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News | June 16, 2017

DIA Senior Leaders Provide Career Advice at African-American Intel Summit

By DIA Public Affairs

Defense Intelligence Agency Special Advisor for Innovation Robert Dixon, Principal Deputy Director for Analysis Johnny Sawyer, and Chief Information Officer Janice Glover-Jones gave career advice at the fourth-annual African-American National Security and Intelligence Summit June 3 in Alexandria, VA.

The forum brought together more than 100 African-American intelligence professionals and senior leaders to discuss how to support, promote and advance competitiveness within senior levels of the national security enterprise and intelligence community.

The Office of Personnel Management (OPM) has stated about 11 percent of the federal workforce are African-Americans; however, in the Intelligence Community that number drops to about three to four percent. The goal of the summit was to help inform career strategies and improve competitiveness for advancement in the intelligence community.

Intelligence professionals collect, analyze, and disseminate timely and relevant intelligence and provide context for the president, senior policy leaders and – specific to DIA - the warfighter. For this reason, the intelligence community must leverage diversity to ensure the most highly-skilled and critically-thinking workforce is able to meet the full range of modern and dynamic intelligence challenges.

OPM has identified five Executive Core Qualifications (ECQs) which are required for entry into the Senior Executive Service and are used by many departments and agencies in selection for management and executive positions; these include performance management and leadership development abilities. The intelligence community recently added a sixth ECQ entitled Leading in the Intelligence Enterprise, focusing on the skills needed to increase collaboration and integration across the community and integrate the work one agency is doing with the work of other agencies.

In a seminar entitled “Inspirational Leadership – ECQ,” Dixon focused on the importance of results driven ECQs. He explained the key question that must be answered when writing the ECQs is “so what?” He advised the group that in their answers they must be able to detail and express what they have accomplished, the impact it has had on the organization, and how critical it was to the mission. Further, he explained the answers should never be just a regurgitation of a job description, rather how the results of their work had impact across the organization internally and externally.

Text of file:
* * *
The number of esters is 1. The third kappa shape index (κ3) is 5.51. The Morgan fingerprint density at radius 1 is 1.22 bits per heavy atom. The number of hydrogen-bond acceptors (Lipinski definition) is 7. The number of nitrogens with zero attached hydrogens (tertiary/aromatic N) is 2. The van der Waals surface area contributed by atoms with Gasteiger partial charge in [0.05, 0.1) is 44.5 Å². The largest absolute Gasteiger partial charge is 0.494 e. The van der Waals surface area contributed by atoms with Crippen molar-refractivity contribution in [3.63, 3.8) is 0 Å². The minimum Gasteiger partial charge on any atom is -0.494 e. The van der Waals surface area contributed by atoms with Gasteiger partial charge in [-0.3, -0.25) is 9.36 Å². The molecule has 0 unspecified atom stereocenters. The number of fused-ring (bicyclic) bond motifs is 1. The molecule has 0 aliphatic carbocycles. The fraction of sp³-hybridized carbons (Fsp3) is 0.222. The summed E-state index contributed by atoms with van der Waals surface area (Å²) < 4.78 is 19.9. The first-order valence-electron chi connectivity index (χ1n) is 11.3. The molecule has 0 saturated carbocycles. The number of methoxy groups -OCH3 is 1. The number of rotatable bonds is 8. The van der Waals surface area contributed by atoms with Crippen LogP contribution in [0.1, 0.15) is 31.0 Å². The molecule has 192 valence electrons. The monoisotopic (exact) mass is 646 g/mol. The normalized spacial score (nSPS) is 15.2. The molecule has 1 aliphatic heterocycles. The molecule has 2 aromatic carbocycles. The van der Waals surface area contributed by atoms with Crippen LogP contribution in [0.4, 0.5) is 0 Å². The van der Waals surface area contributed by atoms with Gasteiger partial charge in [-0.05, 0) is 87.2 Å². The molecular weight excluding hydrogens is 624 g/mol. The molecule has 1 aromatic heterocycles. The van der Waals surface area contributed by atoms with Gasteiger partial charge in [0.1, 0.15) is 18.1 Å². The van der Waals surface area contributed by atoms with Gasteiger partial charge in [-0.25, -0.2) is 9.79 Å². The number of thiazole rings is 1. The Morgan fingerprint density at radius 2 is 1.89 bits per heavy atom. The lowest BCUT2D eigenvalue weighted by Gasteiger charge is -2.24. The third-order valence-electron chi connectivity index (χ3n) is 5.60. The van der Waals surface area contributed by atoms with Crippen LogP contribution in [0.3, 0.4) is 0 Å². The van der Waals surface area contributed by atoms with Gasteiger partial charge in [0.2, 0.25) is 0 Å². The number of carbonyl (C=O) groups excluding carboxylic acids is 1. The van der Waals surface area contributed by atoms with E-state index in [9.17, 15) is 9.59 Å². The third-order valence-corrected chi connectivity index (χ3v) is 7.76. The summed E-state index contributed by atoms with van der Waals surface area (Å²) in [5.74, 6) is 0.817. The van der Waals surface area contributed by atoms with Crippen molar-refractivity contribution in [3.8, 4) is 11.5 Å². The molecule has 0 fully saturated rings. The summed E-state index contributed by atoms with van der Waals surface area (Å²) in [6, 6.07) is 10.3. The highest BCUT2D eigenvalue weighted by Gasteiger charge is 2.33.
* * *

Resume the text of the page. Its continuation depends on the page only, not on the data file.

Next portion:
In a seminar entitled “Workplace Executive Presence,” Sawyer discussed the process of competing for higher positions in the intelligence community. He pointed out that African-Americans and women tend to deselect themselves out of positions for which they are qualified.  He stated if the application requires five or six core competencies and the African-American or the woman potential applicant has three or even four, they usually do not apply; however, a Caucasian applicant who has fewer core competencies often focuses on those he has and how he can get to the others. He stressed that it is essential to take an approach of applying even if a person is missing one or two core competencies.

Sawyer pointed out that there will always be people who do not agree with you and may stand in your way, advising the audience to go around them rather than go through them. Finally, Sawyer passed along some sound advice from his father, “Always walk with purpose and look like you always have somewhere to be -- because you are always being watched.”

See more on DIA’s career and diversity information here:

DIA's mission is to provide intelligence on foreign militaries and operating environments that delivers decision advantage to prevent and decisively win wars. Nearly 50% of DIA's 16,500 employees are stationed outside Washington, DC at national intelligence centers, combatant commands, combat zones, and defense attaché offices worldwide in more than 140 countries.